To make your kitchen an enjoyable, easy place to work, make sure your tools and ingredients are handy, your sink is cleared out and your work surfaces are clean. And, like any good workspace, your kitchen needs good tools. Here’s help assembling a tool kit of kitchen utensils that you can use to prep healthier meals.
Those butcher blocks full of knives look nice on your counter, but you really only need three: a serrated knife, a 9- to 10-inch-long chef’s knife and a paring knife. Knives are one thing you don’t want to buy without holding first; they should feel natural in your hand. Buy the best knives you can afford — they will last for many years.
Two cutting boards are ideal — one for raw proteins and one for cooked foods and produce — to avoid cross-contamination when cooking. Cutting boards made of polyethylene plastic are inexpensive, durable and easy to clean. Look for ones that are dishwasher-safe.
A set of three stainless-steel mixing bowls that fit inside one another is a space saver. They are inexpensive, versatile and will last a lifetime.
Measuring spoons and cups
One full set of measuring spoons and two sets of measuring cups are helpful. One set should be for measuring liquids — those measuring cups usually have handles and pour spouts — and one set should be for measuring dry ingredients that can be leveled off.
Nonstick skillets are great tools for beginner cooks, but remember never to use metal utensils on nonstick pans — scratched surfaces negatively affect their nonstick surfaces. You’ll want both small and large nonstick skillets. You’ll also want small and large stainless-steel skillets, as well as small and large saucepans and a stockpot.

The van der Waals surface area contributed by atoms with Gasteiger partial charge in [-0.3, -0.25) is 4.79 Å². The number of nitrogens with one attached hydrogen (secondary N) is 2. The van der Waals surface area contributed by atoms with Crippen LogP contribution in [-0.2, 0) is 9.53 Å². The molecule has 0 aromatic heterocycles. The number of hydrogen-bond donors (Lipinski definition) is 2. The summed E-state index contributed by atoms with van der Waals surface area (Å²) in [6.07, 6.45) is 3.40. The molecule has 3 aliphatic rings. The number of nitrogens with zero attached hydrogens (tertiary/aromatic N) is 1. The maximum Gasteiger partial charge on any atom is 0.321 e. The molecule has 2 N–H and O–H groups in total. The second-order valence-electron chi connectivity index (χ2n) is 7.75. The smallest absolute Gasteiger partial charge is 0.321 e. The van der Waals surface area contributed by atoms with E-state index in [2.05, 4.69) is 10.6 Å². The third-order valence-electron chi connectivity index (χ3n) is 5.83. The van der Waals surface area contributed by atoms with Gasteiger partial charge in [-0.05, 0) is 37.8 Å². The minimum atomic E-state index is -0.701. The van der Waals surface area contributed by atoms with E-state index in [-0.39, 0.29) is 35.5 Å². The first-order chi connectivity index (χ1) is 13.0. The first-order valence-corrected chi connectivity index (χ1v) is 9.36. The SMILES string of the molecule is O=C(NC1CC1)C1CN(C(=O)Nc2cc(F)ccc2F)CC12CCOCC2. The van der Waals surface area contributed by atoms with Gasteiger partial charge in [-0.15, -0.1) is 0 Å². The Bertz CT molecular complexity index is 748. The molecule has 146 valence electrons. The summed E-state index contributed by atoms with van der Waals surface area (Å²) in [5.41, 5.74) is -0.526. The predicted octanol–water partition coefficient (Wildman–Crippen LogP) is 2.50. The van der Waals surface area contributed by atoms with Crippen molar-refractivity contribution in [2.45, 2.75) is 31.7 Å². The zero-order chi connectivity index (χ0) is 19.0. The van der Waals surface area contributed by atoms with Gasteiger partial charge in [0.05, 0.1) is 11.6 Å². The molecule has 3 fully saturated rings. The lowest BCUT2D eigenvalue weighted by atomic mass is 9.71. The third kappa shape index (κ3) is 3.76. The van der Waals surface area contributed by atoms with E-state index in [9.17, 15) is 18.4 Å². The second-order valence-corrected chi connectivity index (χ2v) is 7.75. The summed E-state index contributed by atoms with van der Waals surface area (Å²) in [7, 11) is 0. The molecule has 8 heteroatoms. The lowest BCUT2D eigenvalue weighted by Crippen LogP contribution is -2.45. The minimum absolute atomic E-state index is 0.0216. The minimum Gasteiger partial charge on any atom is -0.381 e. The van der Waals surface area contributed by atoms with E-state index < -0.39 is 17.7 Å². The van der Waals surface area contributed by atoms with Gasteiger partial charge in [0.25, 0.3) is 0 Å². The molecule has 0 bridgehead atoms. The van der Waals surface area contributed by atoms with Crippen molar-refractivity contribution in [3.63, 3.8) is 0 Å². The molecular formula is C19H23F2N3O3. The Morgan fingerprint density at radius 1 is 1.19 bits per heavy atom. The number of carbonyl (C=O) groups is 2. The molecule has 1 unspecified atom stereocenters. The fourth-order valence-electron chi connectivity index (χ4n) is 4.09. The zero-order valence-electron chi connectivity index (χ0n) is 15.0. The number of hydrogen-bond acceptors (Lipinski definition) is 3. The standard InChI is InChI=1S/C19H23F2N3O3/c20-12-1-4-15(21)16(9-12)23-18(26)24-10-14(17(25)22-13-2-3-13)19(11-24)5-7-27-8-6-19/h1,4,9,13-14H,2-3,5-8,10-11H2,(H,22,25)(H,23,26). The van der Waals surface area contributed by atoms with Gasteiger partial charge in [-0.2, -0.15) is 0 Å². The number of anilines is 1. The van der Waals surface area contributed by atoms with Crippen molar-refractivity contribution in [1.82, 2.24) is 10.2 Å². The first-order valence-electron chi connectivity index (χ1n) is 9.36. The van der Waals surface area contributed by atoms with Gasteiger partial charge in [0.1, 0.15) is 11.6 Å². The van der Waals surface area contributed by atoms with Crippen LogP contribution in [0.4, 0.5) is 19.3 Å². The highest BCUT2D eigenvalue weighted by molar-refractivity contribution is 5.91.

Found in nearly every supermarket meat section or with other kitchen gadgets, an instant-read thermometer is essential for making sure meat and poultry are safely cooked and done to your preference.
Heat-resistant nonstick spatulas, vegetable peeler, rolling pin, meat mallet, a slotted spoon for draining, a wire whisk, tongs, a few wooden spoons and a ladle will help you tackle just about any kitchen task.
You want a colander that has feet and is the right size for your family (think about how much pasta you need to drain at once). Also, make sure it will fit in your sink.
You’ll want at least one 9-by-13-inch baking pan, roasting pan and rack, pizza pan, baking sheets and 3-quart rectangular and 8-inch-square glass baking dishes.
Storage containers aren’t just for storing leftovers, but can also stash any unused ingredients that come from making dinner.
Buy one that’s the right size for your family. A slow cooker is a great tool for someone on the go: A lot of recipes can be thrown together in minutes before work and then be ready to eat when you get home.
Electric hand mixer
Baked goods are so much easier with a hand mixer. You can get one for about $15.
Handy for blending up a smoothie or salad dressing, a blender also makes short work of ingredients you’d like chopped or pulverized.
(EatingWell is a magazine and website devoted to healthy eating as a way of life. Online at www.eatingwell.com.)
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Erin O’Donnell is a freelance health and science writer, parent, and graduate of Northwestern’s Medill School of Journalism. Walks by Lake Michigan make her happy.